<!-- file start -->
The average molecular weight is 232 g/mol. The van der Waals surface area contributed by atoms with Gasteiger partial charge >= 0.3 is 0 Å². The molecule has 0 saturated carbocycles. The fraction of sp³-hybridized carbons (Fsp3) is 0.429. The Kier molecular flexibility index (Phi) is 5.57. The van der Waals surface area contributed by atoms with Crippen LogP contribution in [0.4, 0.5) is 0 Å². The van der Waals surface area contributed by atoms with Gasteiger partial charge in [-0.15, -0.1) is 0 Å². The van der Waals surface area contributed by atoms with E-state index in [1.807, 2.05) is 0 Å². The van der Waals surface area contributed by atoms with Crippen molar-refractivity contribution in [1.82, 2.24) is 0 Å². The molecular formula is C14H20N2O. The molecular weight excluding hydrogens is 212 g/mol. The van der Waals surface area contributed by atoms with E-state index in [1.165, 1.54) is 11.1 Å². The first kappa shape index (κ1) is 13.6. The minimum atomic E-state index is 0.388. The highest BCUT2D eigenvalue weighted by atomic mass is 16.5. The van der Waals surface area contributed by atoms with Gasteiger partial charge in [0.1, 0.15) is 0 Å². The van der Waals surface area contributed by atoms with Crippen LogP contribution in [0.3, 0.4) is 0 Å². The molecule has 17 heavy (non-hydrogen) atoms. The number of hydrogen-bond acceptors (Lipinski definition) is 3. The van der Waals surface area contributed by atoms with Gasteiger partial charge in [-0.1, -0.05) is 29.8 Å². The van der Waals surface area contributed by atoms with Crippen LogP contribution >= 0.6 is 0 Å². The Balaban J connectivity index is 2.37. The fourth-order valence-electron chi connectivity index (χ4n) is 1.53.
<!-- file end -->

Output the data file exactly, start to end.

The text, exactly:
The average molecular weight is 232 g/mol. The van der Waals surface area contributed by atoms with Gasteiger partial charge >= 0.3 is 0 Å². The molecule has 0 saturated carbocycles. The fraction of sp³-hybridized carbons (Fsp3) is 0.429. The Kier molecular flexibility index (Phi) is 5.57. The van der Waals surface area contributed by atoms with Crippen LogP contribution in [0.4, 0.5) is 0 Å². The van der Waals surface area contributed by atoms with Gasteiger partial charge in [-0.15, -0.1) is 0 Å². The van der Waals surface area contributed by atoms with E-state index in [1.807, 2.05) is 0 Å². The van der Waals surface area contributed by atoms with Crippen molar-refractivity contribution in [1.82, 2.24) is 0 Å². The molecular formula is C14H20N2O. The molecular weight excluding hydrogens is 212 g/mol. The van der Waals surface area contributed by atoms with E-state index in [1.165, 1.54) is 11.1 Å². The first kappa shape index (κ1) is 13.6. The minimum atomic E-state index is 0.388. The highest BCUT2D eigenvalue weighted by atomic mass is 16.5. The van der Waals surface area contributed by atoms with Gasteiger partial charge in [0.1, 0.15) is 0 Å². The van der Waals surface area contributed by atoms with Crippen LogP contribution in [0.3, 0.4) is 0 Å². The molecule has 17 heavy (non-hydrogen) atoms. The number of hydrogen-bond acceptors (Lipinski definition) is 3. The van der Waals surface area contributed by atoms with Gasteiger partial charge in [-0.1, -0.05) is 29.8 Å². The van der Waals surface area contributed by atoms with Crippen LogP contribution >= 0.6 is 0 Å². The Balaban J connectivity index is 2.37. The fourth-order valence-electron chi connectivity index (χ4n) is 1.53.